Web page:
Flower power

Bunga Ci­tra Les­tari takes on one of her tough­est roles yet in tear­jerker Su­rat ke­cil Un­tuk Tuhan.

The Star Malaysia - Star2 - - Front Page - By ANGELIN YEOH en­ter­tain­ment@thes­tar.com.my

BE­FORE tak­ing on the lead role in Su­rat Ke­cil Un­tuk Tuhan, Bunga Ci­tra Les­tari warned her Malaysian ac­tor hus­band Ashraf Sin­clair that things would be dif­fer­ent.

In the movie, the 34-year-old ac­tress – who is known for her bub­bly per­sona – plays Angel, a lawyer who em­barks on a har­row­ing search to find An­ton, her long-lost brother in Jakarta, In­done­sia.

“I told Ashraf be­fore shoot­ing be­gan that it was go­ing to be tough be­cause the movie is de­press­ing,” she said dur­ing an in­ter­view in Kuala Lumpur re­cently.

Su­rat Ke­cil Un­tuk Tuhan high­lights the prob­lems faced by ne­glected street kids in Jakarta.

Bunga ex­plained that most peo­ple have an un­kind per­cep­tion of the way street kids roam around in the city ask­ing for money and food from strangers.

“In In­done­sia, the gen­eral per­cep­tion is that th­ese kids are lazy. They don’t want to work. But it’s not like that. It’s not their choice to be like that,” she said.

Angel and her brother An­ton are or­phans who run away from an abu­sive uncle only to end up in a syn­di­cate where they are re­quired to per­form songs in traf­fic for money.

An accident causes the sib­lings to be sep­a­rated; Angel is adopted by a lov­ing fam­ily and re­lo­cates to Australia while An­ton is led away to a mys­te­ri­ous place.

“When I read the script, I got goose­bumps and I cried. Ashraf cried as well when I told him about the story,” said Bunga, who mar­ried Ashraf in 2008. The cou­ple has a sixyear-old son, Noah.

The In­done­sian ac­tress said be­ing a par­ent her­self may have been one of the rea­sons why she was emo­tion­ally af­fected dur­ing the mak­ing of the movie.

“As par­ents, Ashraf and I learned about how cruel life is to chil­dren who are left to fend for them­selves on the streets. I was de­pressed while shoot­ing this film. There was a dark feel­ing that I couldn’t seem to shake off,” she rem­i­nisced.

Su­rat Ke­cil Dari Tuhan was filmed in April this year and Bunga said she main­tained a pro­fes­sional de­meanour on set. There was never a time when shoot­ing had to be post­poned for her to re­gain com­po­sure.

“I’m not that kind of ac­tor. I know how to switch off dur­ing film­ing and just fo­cus on cry­ing for the scenes.

“If I need time ... maybe just one or two min­utes? Then I’m ready to start work again,” she ex­plained.

Af­ter film­ing wrapped up, Bunga said her 37-year-old hus­band no­ticed that she had be­come dis­tant. At this in­ter­view, Bunga as­sured us that she would not let her emo­tions get the best of her.

“It’s tak­ing some time for me to get back to be­ing Bunga. Right now, I’m still in the process,” she said.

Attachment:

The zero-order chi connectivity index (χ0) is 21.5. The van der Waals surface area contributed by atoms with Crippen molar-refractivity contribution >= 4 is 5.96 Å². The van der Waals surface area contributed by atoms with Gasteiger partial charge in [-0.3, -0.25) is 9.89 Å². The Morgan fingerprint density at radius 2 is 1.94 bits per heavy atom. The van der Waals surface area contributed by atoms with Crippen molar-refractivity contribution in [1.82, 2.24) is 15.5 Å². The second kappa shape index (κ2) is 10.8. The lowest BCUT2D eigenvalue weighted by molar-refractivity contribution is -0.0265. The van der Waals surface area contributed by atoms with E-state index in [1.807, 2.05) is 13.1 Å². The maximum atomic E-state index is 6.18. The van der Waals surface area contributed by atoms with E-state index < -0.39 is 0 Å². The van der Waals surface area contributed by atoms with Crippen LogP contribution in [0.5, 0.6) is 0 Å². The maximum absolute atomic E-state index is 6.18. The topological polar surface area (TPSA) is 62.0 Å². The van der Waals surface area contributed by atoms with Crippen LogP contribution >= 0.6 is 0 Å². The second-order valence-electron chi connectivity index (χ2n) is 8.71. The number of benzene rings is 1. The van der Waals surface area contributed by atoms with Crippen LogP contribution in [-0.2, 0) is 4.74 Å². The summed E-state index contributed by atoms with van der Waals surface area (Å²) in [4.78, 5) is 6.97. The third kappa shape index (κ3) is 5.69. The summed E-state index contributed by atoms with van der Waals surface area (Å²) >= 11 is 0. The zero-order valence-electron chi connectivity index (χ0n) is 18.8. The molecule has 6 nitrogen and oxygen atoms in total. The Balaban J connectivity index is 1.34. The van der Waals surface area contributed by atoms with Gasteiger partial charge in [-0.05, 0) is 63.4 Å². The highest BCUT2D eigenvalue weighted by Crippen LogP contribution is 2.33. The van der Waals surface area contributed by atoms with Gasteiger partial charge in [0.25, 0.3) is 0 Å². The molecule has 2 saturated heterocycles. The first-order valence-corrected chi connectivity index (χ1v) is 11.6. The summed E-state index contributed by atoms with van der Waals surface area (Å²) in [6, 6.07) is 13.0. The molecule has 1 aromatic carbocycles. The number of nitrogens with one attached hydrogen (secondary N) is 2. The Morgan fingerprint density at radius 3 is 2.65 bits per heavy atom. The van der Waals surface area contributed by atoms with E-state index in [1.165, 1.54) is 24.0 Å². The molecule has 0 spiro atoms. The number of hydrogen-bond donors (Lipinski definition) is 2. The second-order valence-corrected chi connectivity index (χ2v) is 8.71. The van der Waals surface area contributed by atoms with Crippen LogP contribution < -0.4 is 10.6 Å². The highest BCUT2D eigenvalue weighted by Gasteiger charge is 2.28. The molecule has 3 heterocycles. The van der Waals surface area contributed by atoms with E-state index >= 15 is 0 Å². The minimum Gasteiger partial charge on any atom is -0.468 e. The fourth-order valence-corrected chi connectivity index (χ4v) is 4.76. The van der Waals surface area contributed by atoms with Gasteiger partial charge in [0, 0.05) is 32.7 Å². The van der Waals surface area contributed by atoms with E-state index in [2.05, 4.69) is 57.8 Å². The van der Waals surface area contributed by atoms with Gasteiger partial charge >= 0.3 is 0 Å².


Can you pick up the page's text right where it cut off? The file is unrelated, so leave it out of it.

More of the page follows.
Bunga is also aware that un­like Angel, she is in a much more for­tu­nate place.

“I should be thank­ful that I still have my hus­band, my son, par­ents and so on.”

Bunga made her act­ing de­but in a sup­port­ing role on a TV se­ries back in 2002. She then es­tab­lished her­self as a suc­cess­ful pop singer with the re­lease of de­but al­bum Cinta Per­tama in 2006.

In March, Bunga per­formed a sold-out con­cert for 3,500 fans in Jakarta. The event which took six months to plan had a pro­duc­tion cost of RM2.5mil.

A beam­ing Bunga, who was also one of the pro­duc­ers of the con­cert, shared why the suc­cess mat­tered: “In In­done­sia, a lot of peo­ple say you can’t make money from stag­ing a con­cert. I proved them wrong!

“My team and I got to do some­thing that most peo­ple say is not pos­si­ble. It was crazy. I have to say it was one of the best things I’ve done in my life.”

When asked about how much she made from the event, Bunga said coyly “Ada lah...”

With 5.9 mil­lion fol­low­ers on In­sta­gram and hailed as one of the most pop­u­lar stars in In­done­sia, Bunga knows that she is in a po­si­tion to in­spire change.

Through her work, she wants to prove that any­thing is pos­si­ble with a lit­tle bit of courage.

“I gained this un­der­stand­ing that if you re­ally want some­thing, you have to work hard, be­lieve (in your­self ) and then you can achieve it.”

With act­ing, Bunga said she is care­ful to choose mean­ing­ful scripts with an im­por­tant mes­sage to con­vey and Su­rat Ke­cil Un­tuk Tuhan fit the bill.

“Ev­ery­body has their own way of in­spir­ing change. With movies, I’m game for any­thing that high­lights so­cial is­sues. If it’s also chal­leng­ing for me, like a role that I have never done be­fore, then I’m all for it.” Su­rat Ke­cil Un­tuk Tuhan opens at cin­e­mas na­tion­wide to­day. For GSC show­times, turn to P13.

Bunga cried when she read the script for Su­rat Ke­cil Un­tuk Tuhan. When the ac­tress shared the premise of the movie with hus­band Ashraf, he got emo­tional as well. — NORAFIFI EHSAN/The Star

Angel and An­ton are or­phans look­ing for ways to sur­vive in the city in Su­rat Ke­cil Un­tuk Tuhan. — GSC Movies

Bunga re­leased the sin­gle Wanita Ter­ba­ha­gia and it was ded­i­cated to her hus­band, Malaysian ac­tor Ashraf. — Filepic

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